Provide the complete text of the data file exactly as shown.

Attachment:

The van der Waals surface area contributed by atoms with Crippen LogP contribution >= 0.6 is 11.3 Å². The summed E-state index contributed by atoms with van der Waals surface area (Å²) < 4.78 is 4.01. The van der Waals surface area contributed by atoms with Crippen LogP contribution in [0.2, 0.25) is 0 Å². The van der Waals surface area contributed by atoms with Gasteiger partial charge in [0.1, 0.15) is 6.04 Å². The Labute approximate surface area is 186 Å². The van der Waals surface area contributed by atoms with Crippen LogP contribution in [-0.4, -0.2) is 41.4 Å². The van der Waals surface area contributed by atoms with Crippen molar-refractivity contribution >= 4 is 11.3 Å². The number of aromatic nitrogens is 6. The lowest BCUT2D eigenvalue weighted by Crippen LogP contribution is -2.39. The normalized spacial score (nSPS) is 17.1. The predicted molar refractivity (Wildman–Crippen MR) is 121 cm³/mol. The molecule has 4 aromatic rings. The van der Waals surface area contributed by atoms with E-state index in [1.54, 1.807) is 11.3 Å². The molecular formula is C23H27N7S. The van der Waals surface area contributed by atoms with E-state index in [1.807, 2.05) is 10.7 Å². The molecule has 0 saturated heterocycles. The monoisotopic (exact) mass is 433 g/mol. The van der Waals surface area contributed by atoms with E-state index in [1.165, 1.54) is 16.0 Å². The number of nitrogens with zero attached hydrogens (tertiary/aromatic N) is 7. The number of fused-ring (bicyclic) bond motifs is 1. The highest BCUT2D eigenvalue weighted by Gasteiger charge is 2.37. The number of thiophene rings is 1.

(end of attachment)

The van der Waals surface area contributed by atoms with Crippen LogP contribution >= 0.6 is 11.3 Å². The summed E-state index contributed by atoms with van der Waals surface area (Å²) < 4.78 is 4.01. The van der Waals surface area contributed by atoms with Crippen LogP contribution in [0.2, 0.25) is 0 Å². The van der Waals surface area contributed by atoms with Gasteiger partial charge in [0.1, 0.15) is 6.04 Å². The Labute approximate surface area is 186 Å². The van der Waals surface area contributed by atoms with Crippen LogP contribution in [-0.4, -0.2) is 41.4 Å². The van der Waals surface area contributed by atoms with Crippen molar-refractivity contribution >= 4 is 11.3 Å². The number of aromatic nitrogens is 6. The lowest BCUT2D eigenvalue weighted by Crippen LogP contribution is -2.39. The normalized spacial score (nSPS) is 17.1. The predicted molar refractivity (Wildman–Crippen MR) is 121 cm³/mol. The molecule has 4 aromatic rings. The van der Waals surface area contributed by atoms with E-state index in [1.54, 1.807) is 11.3 Å². The molecular formula is C23H27N7S. The van der Waals surface area contributed by atoms with E-state index in [1.807, 2.05) is 10.7 Å². The molecule has 0 saturated heterocycles. The monoisotopic (exact) mass is 433 g/mol. The van der Waals surface area contributed by atoms with E-state index in [1.165, 1.54) is 16.0 Å². The number of nitrogens with zero attached hydrogens (tertiary/aromatic N) is 7. The number of fused-ring (bicyclic) bond motifs is 1. The highest BCUT2D eigenvalue weighted by Gasteiger charge is 2.37. The number of thiophene rings is 1.